Arizonans join crowds marching in protest on Roe v. Wade anniversary
WASHINGTON – Bitter cold weather may have canceled the 5K run/walk and slightly decreased expected crowds, but it did little else to dampen the enthusiasm of the estimated hundreds of thousands at Wednesday’s 41st March for Life in the nation's capital.
“I believe in life. I simply couldn’t miss this,” said Matt Maher, a longtime Tempe resident.
Maher came in from Los Angeles to perform the opening song for the crowd that had gathered for the annual protest against Roe v. Wade, the Supreme Court ruling recognizing a woman’s right to an abortion.
Demonstrators struggled to stay warm on the snow-covered National Mall as they huddled together in temperatures that were in the teens all day. They sought shelter in tents, and chanted to keep up their morale, banging drums and constantly searchng for empty hands to fill with free protest signs.
Cold temperatures were nothing new for Phoenix resident John Jakubczyk, who has braved them before for the rally, which he estimates he has attended anywhere from 15 to 20 times over the years.
“It’s easy to lose count when you are fighting the good fight,” said Jakubczyk, the president of the Southwest Life and Law Center and the Arizona delegate to the National Right-to-Life Committee.
Jakubczyk said he began fighting in 1976 – just three years after Roe v. Wade – when the Democratic Party added support for Roe v. Wade to its platform at the presidential convention.
“I tore up my card and switched parties,” said Jakubczyk, who said he supported Democrats like Bobby Kennedy when in college.
While at least one Democrat was listed in the lineup of speakers Wednesday, most of the politicians speaking were Republicans. And President Barack Obama, a Democrat, issued a statement on the anniversary of the court decision pledging a recommitment to “the guiding principle that every woman should be able to make her own choices about her body and her health.”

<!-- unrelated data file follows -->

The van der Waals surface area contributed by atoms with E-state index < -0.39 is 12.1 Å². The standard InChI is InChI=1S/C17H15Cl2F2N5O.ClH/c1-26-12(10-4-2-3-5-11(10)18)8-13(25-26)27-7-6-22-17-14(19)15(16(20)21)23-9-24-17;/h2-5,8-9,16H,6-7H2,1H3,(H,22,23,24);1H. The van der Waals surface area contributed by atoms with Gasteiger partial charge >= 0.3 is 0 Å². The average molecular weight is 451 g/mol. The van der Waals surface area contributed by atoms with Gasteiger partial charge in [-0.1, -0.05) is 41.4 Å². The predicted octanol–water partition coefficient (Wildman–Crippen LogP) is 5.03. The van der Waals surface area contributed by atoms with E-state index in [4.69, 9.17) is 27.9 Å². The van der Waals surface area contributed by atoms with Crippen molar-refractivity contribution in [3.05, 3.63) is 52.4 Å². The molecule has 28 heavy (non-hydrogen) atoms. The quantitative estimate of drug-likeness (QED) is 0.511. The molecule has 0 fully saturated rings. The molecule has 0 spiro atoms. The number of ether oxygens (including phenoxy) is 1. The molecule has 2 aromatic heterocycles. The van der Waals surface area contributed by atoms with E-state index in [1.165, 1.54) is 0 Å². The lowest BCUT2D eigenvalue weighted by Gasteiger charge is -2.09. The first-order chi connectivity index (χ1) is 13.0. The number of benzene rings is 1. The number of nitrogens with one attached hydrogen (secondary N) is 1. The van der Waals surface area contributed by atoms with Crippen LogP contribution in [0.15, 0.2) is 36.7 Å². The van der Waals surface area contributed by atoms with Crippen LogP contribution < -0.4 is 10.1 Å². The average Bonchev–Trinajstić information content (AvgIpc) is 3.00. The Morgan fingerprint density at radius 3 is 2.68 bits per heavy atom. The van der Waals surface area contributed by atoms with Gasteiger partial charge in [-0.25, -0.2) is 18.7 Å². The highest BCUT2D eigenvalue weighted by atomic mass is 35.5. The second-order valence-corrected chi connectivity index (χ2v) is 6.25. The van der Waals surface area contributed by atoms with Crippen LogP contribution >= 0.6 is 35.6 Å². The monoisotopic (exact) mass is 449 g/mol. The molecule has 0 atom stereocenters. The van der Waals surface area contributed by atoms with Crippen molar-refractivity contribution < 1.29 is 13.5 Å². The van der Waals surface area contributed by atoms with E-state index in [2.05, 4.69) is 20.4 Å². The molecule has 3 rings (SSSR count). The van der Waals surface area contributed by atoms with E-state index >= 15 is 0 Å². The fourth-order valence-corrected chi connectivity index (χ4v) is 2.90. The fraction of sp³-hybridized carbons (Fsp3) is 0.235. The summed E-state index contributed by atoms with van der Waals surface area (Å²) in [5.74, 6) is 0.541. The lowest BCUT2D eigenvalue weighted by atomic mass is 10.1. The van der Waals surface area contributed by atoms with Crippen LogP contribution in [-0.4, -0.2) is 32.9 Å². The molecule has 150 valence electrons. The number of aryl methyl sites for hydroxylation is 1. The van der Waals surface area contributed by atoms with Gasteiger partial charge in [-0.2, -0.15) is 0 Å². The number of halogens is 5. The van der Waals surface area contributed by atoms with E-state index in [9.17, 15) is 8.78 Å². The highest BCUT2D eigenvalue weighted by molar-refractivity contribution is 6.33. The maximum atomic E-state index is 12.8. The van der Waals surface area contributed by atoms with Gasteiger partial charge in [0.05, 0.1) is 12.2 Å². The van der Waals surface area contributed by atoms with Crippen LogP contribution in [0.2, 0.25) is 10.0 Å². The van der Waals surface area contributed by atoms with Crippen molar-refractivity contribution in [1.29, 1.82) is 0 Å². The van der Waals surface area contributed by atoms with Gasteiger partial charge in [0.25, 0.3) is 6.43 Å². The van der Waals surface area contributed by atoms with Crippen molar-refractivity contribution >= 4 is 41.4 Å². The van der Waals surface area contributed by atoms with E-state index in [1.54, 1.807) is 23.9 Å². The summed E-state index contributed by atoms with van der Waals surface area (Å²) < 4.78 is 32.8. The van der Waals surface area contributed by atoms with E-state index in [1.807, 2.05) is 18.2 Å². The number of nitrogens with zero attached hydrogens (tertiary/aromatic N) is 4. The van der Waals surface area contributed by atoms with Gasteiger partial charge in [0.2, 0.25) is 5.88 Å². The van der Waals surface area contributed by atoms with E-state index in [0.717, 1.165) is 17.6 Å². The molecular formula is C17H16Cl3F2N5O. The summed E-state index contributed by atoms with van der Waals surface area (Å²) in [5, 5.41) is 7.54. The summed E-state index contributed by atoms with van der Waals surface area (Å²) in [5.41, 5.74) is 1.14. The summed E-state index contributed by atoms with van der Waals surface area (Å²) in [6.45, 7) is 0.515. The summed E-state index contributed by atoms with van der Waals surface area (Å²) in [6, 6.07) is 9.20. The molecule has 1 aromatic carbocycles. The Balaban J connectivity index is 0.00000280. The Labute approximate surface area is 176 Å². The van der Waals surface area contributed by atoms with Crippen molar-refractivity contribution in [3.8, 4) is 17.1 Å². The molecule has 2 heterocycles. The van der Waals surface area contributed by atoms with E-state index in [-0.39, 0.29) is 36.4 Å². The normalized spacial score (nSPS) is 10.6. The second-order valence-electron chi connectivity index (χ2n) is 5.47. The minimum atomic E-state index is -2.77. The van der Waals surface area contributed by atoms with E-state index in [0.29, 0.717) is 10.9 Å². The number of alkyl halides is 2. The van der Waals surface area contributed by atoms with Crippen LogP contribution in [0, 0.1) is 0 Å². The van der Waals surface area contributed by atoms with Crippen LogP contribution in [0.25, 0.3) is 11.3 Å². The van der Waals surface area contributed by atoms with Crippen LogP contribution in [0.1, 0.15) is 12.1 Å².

Obama was the target of at least some of the demonstrators who chanted that his mother chose life. But the protest was generally orderly and tame. Even when a small group of counterprotesters shouted obscenities, some in the anti-abortion ranks responded with “God bless you.”
While some protesters made benign displays showing they had traveled from places as far as Canada, others made more jarring statements: Some expressed remorse for an abortion they had while others declared themselves a child of rape. Some declared that they are against abortion for reasons of secular morality, not religious reasons.
Organizers estimated turnout at about 600,000 people, 50,000 fewer than last year’s record. They said the weather – a snowstorm Tuesday and temperatures as low as 10 degrees Wednesday – was partly to blame, cancelling many out-of-state bus trips.
The march was the culmination of several days of scheduled events. Maher kicked off the rally on the Mall, followed by an hour of speeches and a walk to the steps of the Supreme Court. There, more speeches were given by women who had had abortions and regretted them and talked about the difficulties they have faced. Others said more needs to be done to inform women about options to abortion that they may not be aware of.
After the speeches, many left for open houses hosted by their members of Congress, including one organized by Rep. Matt Salmon R-Mesa.
Jakubczyk met his wife on the steps of the Supreme Court when he was in town for a previous March for Life: “She was playing the clarinet for Reagan’s inauguration. It wasn’t just love at first sight. We knew we had the same values.” He said he plans to be back.
“The pro-life movement will not end until we have protection for all human beings. No matter what the other side does, it will not end,” Jakubczyk said.